You see?  It can be tricky.  You would get so bogged down outlining the geography and explaining where everything is in relation to (or what it is comparable to in our rather more mundane world) that the story would get sidelined.  Pure fantasy is a little easier to deal with, at least in this respect.  Readers go into the book knowing that they are unfamiliar with that universe, and are prepared for a little explanation.  But most readers are of the mind that they are quite familiar with our world, and aren’t expecting a geography lecture when they read alternate history.  They cry: “Get on with it!  I know where Ciudad Juarez is, for goodness’ sake!” 

On the other side of the notebook, though, you have that nagging little voice that tells you: “Hey, you can’t call it Ciudad Juarez, because the Aztecs don’t speak Spanish!”  And if you allow too many inconsistencies like that your story becomes less and less believable, and it will be harder for the reader to be drawn into your world. 

And one might ask why I wrote this long quasi-tirade about place-names, alternative history, and so on and so forth.  Well, ask away.  Really, I was just blowing off some steam.  No, I’m not writing an alternative history where the Aztec Empire has persisted down to the present.  I’m actually writing an alternate history in which the Roman Empire developed steam technology and so never collapsed.  And when I write about places in the Roman Empire it is important that they sound Roman (or Germanic, for the places in Germania).  The problem, as outlined above, is that if I write “Lutetia” will anyone know I’m talking about Paris?  I have no idea.  I have decided to go with the Roman names, and hope that I can write well enough to explain it all properly and not have people fall asleep while they’re wading through it all. 

Check back soon, I’ll have previews of my steampunk novel “Steam Centurion” up for viewing!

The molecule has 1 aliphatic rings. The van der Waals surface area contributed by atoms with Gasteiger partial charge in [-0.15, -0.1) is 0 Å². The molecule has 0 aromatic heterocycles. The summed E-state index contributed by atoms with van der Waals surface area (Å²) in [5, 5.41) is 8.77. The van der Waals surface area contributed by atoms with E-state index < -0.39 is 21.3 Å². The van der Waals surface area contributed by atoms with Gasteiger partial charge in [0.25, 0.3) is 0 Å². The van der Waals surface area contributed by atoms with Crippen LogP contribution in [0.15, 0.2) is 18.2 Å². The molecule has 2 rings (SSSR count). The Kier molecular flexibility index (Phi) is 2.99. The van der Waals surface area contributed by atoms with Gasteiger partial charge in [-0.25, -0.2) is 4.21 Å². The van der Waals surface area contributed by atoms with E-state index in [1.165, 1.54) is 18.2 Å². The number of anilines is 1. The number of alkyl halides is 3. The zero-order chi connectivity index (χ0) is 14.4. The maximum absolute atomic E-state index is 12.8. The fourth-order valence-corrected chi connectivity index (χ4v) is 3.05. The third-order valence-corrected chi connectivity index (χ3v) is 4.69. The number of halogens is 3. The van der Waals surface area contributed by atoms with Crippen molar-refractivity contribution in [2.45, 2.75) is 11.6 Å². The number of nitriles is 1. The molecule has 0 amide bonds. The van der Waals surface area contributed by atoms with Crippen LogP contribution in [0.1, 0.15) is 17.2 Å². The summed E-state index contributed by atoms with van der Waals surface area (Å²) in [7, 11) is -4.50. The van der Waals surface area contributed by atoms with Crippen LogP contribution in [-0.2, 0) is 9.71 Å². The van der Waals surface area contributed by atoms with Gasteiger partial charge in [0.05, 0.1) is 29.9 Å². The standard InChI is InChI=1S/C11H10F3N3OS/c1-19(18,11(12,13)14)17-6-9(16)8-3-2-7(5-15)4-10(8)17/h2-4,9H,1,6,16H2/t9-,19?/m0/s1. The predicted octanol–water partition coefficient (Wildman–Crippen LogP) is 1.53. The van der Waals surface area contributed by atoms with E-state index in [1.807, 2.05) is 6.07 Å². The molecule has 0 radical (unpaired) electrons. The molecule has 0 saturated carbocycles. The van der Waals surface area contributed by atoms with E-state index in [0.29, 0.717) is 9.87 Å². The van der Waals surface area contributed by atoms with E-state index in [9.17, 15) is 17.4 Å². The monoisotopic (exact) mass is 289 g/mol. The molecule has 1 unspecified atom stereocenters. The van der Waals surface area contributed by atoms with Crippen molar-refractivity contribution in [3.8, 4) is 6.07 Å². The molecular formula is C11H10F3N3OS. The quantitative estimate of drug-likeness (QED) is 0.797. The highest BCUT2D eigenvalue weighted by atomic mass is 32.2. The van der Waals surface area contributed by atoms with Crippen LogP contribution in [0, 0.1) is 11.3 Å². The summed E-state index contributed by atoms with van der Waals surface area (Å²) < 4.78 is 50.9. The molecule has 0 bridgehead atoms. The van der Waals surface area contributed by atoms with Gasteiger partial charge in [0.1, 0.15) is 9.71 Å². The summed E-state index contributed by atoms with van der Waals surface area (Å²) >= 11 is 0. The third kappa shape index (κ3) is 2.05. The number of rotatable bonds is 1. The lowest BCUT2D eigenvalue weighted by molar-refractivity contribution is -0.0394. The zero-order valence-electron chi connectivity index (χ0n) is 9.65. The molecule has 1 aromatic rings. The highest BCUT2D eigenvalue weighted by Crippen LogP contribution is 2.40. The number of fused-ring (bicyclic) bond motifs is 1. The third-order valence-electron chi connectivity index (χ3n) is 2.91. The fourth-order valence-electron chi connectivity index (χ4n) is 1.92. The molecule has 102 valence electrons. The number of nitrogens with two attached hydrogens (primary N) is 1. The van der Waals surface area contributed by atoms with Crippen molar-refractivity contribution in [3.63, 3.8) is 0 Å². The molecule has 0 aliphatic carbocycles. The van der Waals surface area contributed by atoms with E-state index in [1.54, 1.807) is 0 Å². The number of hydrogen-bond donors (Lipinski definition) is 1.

Thursday, October 25, 2012

First short story up on Smashwords!

Well, I’ve put my first short story up for free on, and I feel pretty good about that.  I have written ever since I was old enough to know which end of the pencil not to stick up my nose.  (Turns out it’s both.  Who knew?)  But before I completed The Affair of the Atil Artifact, I had never actually finished any story I had ever started to write.  That’s changing, now.  I’m not precisely certain what it was, but something has given me more focus, and I am concentrating.  I used to just write bits and pieces of stories and then say to myself: “Meh, connect them together later.”  But the problem there is that it turns out that my plots tend to develop as I write, and so the bits and pieces I write here-and-there wind up not belonging to the story on which I’m working.  I’m sure every other writer has a similar problem: dozens if not hundreds of little story-snippets on sheets of paper or word processing files, fugitives from the aether of the imagination, given form but no function, waiting to belong.  I always feel like I owe those pieces; I brought them into the world, and I need to find a place for them.  And I will.  Eventually. 

But Affair of the Atil Artifact was not like that.  No, I sat down one day, a light-bulb clicked on, and then I was off!  I churned out the full story in about a day and a half, and then spent months going through it, cleaning it up, making it make sense.  I hope you enjoy it, and be sure to check back soon for the ongoing adventures of the British Museum’s Division of Curious Devices and Remarkable Artifacts!